8. orchlon

    orchlon Thread Starter

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    Worked well for a year and i can get 60fps in mass effect 2.
     
  9. win2kpro

    win2kpro

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    The minimum power supply requirements for a Q6600 processor is 13A continuous and 16.5A peak for at least 10ms.

    The pic you posted of your power supply decal indicates that it only has 25 Amps available on the +12v1 and +12v2 rails. In reality since no other information is available it most likely is only capable of approximately 20 Amps output on the +12v rails. A power supply should not be "stressed" to provide more than 70-80% of the maximum output.

    Since the specs for the GTX 260 card requires 500 watts (per post #6) I personally would integrate a 650 watt power supply such as this one to run your machine without the worry of "stressing" the power supply.

    http://www.newegg.com/Product/Product.aspx?Item=N82E16817139005

    You may very well get away with an undersized power supply for awhile, however when that power supply blows (which will eventually happen) you run a considerable risk of not only having to replace the power supply, but may also wind up replacing your motherboard and other board components.

    You still need to supply the thermal design of the chassis (chassis = case). You have 2 separate issues with your machine, #1-The power supply, and #2 Processor cooling. I can pretty well guarantee you the temperature of the Q6600 is not 100°C. There were two models (steppings) of the Q6600. The first was the sSpec processor SL9UM which was a B3 stepping and had a Tc temperature of 62.2°C and the second was the processor sSpec SLACR which had G0 stepping and a Tc temperature of 71°C (Tc = max operating temperature).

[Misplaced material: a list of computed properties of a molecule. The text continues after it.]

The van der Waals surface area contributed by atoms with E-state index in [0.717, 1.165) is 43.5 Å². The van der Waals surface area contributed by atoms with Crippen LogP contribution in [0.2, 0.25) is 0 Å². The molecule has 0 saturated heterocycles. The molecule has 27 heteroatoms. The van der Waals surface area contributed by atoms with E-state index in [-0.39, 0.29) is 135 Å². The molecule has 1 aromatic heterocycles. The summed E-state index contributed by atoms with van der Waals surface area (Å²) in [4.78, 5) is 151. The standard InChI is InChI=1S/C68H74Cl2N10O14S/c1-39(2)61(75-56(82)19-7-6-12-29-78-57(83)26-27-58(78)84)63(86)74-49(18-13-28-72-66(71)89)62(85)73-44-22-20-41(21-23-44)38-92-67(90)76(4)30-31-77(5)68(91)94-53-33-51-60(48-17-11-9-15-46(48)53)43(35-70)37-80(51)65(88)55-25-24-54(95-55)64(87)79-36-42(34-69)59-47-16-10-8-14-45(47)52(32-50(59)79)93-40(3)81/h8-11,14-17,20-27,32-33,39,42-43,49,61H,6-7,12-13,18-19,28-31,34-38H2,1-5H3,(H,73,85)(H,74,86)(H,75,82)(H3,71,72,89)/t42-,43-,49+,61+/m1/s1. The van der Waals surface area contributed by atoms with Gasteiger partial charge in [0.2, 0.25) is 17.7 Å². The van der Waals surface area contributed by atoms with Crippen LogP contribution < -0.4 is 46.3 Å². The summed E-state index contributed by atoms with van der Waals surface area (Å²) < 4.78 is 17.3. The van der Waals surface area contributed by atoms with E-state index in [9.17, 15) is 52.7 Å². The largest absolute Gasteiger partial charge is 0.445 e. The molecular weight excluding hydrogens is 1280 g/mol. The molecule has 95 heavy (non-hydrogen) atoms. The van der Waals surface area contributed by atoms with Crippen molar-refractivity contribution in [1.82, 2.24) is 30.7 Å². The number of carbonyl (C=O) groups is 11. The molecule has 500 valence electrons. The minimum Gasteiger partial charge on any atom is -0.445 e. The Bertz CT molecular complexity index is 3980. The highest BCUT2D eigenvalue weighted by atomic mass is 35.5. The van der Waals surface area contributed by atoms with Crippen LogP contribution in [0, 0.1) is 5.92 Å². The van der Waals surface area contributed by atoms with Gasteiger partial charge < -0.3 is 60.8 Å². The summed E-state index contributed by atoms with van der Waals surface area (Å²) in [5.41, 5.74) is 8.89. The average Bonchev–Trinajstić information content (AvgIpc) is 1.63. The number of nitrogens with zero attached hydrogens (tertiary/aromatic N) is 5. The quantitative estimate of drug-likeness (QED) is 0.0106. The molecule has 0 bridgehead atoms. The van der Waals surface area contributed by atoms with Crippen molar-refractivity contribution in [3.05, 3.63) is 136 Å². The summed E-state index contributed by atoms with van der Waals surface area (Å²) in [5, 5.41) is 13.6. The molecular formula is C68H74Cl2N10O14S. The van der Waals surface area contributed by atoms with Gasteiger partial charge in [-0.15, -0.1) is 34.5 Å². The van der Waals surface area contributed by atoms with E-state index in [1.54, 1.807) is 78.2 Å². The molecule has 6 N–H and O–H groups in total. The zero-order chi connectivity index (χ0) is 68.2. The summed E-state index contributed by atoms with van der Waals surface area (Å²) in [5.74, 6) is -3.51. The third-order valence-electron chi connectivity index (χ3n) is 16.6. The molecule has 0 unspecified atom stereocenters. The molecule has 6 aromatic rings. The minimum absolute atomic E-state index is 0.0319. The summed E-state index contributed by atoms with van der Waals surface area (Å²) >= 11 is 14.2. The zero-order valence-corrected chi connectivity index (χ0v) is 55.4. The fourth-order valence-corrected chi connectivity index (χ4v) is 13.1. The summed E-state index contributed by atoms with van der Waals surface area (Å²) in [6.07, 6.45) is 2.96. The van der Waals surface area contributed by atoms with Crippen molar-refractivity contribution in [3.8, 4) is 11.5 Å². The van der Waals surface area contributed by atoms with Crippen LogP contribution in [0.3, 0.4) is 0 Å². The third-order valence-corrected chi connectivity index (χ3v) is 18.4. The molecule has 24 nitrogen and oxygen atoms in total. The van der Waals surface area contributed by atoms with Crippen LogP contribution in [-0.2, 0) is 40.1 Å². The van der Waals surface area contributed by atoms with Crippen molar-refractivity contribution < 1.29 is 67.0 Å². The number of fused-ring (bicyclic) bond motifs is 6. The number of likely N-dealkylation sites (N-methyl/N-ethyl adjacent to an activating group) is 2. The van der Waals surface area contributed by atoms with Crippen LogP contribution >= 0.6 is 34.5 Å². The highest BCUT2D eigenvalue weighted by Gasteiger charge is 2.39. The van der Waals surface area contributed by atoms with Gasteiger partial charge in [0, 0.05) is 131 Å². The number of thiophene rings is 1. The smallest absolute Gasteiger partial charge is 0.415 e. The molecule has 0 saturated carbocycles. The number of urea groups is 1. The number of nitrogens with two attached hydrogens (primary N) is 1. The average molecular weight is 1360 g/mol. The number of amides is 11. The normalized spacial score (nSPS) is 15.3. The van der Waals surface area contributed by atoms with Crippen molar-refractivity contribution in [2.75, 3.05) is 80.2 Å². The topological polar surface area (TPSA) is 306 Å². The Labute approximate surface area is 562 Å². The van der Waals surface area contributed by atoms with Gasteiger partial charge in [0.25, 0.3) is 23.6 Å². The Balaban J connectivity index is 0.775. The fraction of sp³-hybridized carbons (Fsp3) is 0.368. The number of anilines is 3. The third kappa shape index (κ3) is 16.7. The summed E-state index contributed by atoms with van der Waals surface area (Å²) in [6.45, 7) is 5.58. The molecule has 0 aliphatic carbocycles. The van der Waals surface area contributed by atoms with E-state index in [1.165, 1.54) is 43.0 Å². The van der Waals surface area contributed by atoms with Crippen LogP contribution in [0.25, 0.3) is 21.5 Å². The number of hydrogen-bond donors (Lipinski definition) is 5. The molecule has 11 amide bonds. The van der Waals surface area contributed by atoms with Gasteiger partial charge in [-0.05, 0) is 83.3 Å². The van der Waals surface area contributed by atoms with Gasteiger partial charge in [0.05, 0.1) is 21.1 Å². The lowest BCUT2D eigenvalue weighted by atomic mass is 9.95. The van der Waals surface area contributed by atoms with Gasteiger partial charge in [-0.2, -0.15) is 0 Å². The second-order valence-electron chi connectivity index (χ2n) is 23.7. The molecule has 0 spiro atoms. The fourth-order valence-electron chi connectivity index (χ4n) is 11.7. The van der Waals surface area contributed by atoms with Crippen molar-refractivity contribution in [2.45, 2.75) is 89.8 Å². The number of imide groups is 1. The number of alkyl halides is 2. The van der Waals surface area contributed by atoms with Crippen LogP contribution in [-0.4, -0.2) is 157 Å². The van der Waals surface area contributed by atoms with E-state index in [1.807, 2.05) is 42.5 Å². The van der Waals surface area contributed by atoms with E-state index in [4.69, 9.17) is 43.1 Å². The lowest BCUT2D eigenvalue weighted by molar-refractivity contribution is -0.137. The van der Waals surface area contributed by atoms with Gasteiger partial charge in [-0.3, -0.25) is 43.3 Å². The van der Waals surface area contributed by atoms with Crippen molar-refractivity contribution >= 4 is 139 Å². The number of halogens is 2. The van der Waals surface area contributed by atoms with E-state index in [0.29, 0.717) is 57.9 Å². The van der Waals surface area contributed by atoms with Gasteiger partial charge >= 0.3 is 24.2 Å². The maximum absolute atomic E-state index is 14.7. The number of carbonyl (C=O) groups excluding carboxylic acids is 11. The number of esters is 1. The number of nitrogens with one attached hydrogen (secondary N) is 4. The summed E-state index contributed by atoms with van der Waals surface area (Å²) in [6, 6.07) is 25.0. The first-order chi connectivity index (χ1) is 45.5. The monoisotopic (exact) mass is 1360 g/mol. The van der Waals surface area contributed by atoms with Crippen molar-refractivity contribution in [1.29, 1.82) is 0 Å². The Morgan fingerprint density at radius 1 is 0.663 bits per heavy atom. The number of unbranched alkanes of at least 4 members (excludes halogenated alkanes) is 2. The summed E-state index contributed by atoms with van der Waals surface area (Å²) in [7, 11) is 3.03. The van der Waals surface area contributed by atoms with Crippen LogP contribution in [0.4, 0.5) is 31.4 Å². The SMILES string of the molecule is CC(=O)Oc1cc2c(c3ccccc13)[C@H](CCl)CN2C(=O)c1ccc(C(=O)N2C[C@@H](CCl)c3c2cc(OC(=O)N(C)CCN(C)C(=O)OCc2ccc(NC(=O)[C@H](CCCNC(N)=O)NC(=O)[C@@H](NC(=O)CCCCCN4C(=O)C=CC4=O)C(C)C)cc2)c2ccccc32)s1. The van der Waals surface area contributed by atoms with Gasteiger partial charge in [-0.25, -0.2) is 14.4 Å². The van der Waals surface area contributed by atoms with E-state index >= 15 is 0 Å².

On Q6600 processors ThermalTrip is activated at approximately 20°C above Tc and the processor would shut down completely, thus a processor with B3 stepping would completely shut down at approximately 82.2°C and a processor with G0 stepping would completely shut down at approximately 91°C.

    I recommend that you get a processor cooler that is rated for a TDP of 130 watts to use with either model Q6600 processor.
     
  10. crjdriver

    crjdriver Moderator

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    And your point is???
    When you do things like what you are doing, do not ask why it is giving you problems.
    Either get a quality pw supply or live with it. The choice is yours.

    Just think about it for a minute. You are over-stressing the pw supply. It generates more heat because of what you are making it do. Where do you think that heat goes? Into the case to heat up other parts.
     
  11. orchlon

    orchlon Thread Starter

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    i can't spend 90 bucks for a power supply i don't have that kind of resources it will take me a while to save that up. I heard from a guy who was running 4 way SLI with a 1500W power supply say that a power supply can handle a rig that demands more than it. I also ran furmark and CPU stress test for 5 minutes and my PSU wasn't generating much heat it was colder than an HDD. I'm getting some AS5 soon it takes a while to ship here i hope it makes the temp go to at least 85c
     
  12. crjdriver

    crjdriver Moderator

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    As I said when you do what you are doing do not ask why it gives you problems.
     
  13. prunejuice

    prunejuice

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    I have a suspicion you'll be spending a lot more than that soon...
     
  14. crjdriver

    crjdriver Moderator

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    $90 now OR new board, cpu, memory, etc when the psu fails and takes out other hardware.....
    The choice is his however I just wonder why he asks "Why he has problems"
     
  15. prunejuice

    prunejuice

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    Actually, a quality power supply that will serve the OP's needs can probably be had for less than $90.

    You just have to poke around for deals...e-coupons...sales...